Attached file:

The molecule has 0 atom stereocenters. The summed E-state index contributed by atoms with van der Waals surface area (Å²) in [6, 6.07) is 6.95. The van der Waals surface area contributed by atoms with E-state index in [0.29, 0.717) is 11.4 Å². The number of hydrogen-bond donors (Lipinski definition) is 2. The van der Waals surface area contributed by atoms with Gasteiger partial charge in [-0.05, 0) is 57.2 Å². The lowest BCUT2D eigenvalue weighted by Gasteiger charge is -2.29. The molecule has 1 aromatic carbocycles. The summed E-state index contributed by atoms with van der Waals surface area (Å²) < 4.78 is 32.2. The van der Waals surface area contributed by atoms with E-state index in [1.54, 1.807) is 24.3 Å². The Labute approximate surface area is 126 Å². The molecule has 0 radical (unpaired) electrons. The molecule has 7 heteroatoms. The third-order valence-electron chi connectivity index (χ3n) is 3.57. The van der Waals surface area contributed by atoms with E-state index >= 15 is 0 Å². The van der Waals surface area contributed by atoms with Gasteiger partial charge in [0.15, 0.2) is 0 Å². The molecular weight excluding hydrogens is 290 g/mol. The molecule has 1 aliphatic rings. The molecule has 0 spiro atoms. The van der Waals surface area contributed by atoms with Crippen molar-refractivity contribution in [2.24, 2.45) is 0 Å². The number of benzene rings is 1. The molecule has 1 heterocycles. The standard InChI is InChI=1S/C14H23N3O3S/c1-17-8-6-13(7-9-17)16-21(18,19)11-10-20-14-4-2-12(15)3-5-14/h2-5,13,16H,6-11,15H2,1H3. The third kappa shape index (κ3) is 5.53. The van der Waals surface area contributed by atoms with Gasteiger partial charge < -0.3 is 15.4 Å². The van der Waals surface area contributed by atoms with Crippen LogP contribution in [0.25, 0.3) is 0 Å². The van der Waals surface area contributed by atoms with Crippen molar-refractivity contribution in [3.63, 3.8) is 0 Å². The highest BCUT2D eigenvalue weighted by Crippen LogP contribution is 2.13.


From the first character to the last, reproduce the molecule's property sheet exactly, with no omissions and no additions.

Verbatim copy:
The molecule has 0 atom stereocenters. The summed E-state index contributed by atoms with van der Waals surface area (Å²) in [6, 6.07) is 6.95. The van der Waals surface area contributed by atoms with E-state index in [0.29, 0.717) is 11.4 Å². The number of hydrogen-bond donors (Lipinski definition) is 2. The van der Waals surface area contributed by atoms with Gasteiger partial charge in [-0.05, 0) is 57.2 Å². The lowest BCUT2D eigenvalue weighted by Gasteiger charge is -2.29. The molecule has 1 aromatic carbocycles. The summed E-state index contributed by atoms with van der Waals surface area (Å²) < 4.78 is 32.2. The van der Waals surface area contributed by atoms with E-state index in [1.54, 1.807) is 24.3 Å². The Labute approximate surface area is 126 Å². The molecule has 0 radical (unpaired) electrons. The molecule has 7 heteroatoms. The third-order valence-electron chi connectivity index (χ3n) is 3.57. The van der Waals surface area contributed by atoms with E-state index >= 15 is 0 Å². The van der Waals surface area contributed by atoms with Gasteiger partial charge in [0.15, 0.2) is 0 Å². The molecular weight excluding hydrogens is 290 g/mol. The molecule has 1 aliphatic rings. The molecule has 0 spiro atoms. The van der Waals surface area contributed by atoms with Crippen molar-refractivity contribution in [2.24, 2.45) is 0 Å². The number of benzene rings is 1. The molecule has 1 heterocycles. The standard InChI is InChI=1S/C14H23N3O3S/c1-17-8-6-13(7-9-17)16-21(18,19)11-10-20-14-4-2-12(15)3-5-14/h2-5,13,16H,6-11,15H2,1H3. The third kappa shape index (κ3) is 5.53. The van der Waals surface area contributed by atoms with Gasteiger partial charge < -0.3 is 15.4 Å². The van der Waals surface area contributed by atoms with Crippen LogP contribution in [0.25, 0.3) is 0 Å². The van der Waals surface area contributed by atoms with Crippen molar-refractivity contribution in [3.63, 3.8) is 0 Å². The highest BCUT2D eigenvalue weighted by Crippen LogP contribution is 2.13.